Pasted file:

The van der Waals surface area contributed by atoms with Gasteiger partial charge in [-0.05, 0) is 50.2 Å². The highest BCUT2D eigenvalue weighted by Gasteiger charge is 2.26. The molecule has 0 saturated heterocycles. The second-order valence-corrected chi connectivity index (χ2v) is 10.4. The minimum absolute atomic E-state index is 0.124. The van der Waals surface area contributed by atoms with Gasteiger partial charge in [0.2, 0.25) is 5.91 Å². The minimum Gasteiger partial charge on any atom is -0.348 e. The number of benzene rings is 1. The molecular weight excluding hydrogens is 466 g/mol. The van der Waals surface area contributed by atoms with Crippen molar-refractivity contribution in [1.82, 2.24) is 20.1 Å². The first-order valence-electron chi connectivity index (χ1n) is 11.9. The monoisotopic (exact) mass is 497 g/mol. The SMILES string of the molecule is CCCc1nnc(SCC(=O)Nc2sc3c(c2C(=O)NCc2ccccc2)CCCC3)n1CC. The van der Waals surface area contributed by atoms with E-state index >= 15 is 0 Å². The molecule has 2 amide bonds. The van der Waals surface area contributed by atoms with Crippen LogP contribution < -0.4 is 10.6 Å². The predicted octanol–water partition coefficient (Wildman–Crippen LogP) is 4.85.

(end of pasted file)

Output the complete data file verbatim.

The van der Waals surface area contributed by atoms with Gasteiger partial charge in [-0.05, 0) is 50.2 Å². The highest BCUT2D eigenvalue weighted by Gasteiger charge is 2.26. The molecule has 0 saturated heterocycles. The second-order valence-corrected chi connectivity index (χ2v) is 10.4. The minimum absolute atomic E-state index is 0.124. The van der Waals surface area contributed by atoms with Gasteiger partial charge in [0.2, 0.25) is 5.91 Å². The minimum Gasteiger partial charge on any atom is -0.348 e. The number of benzene rings is 1. The molecular weight excluding hydrogens is 466 g/mol. The van der Waals surface area contributed by atoms with Crippen molar-refractivity contribution in [1.82, 2.24) is 20.1 Å². The first-order valence-electron chi connectivity index (χ1n) is 11.9. The monoisotopic (exact) mass is 497 g/mol. The SMILES string of the molecule is CCCc1nnc(SCC(=O)Nc2sc3c(c2C(=O)NCc2ccccc2)CCCC3)n1CC. The van der Waals surface area contributed by atoms with E-state index >= 15 is 0 Å². The molecule has 2 amide bonds. The van der Waals surface area contributed by atoms with Crippen LogP contribution < -0.4 is 10.6 Å². The predicted octanol–water partition coefficient (Wildman–Crippen LogP) is 4.85.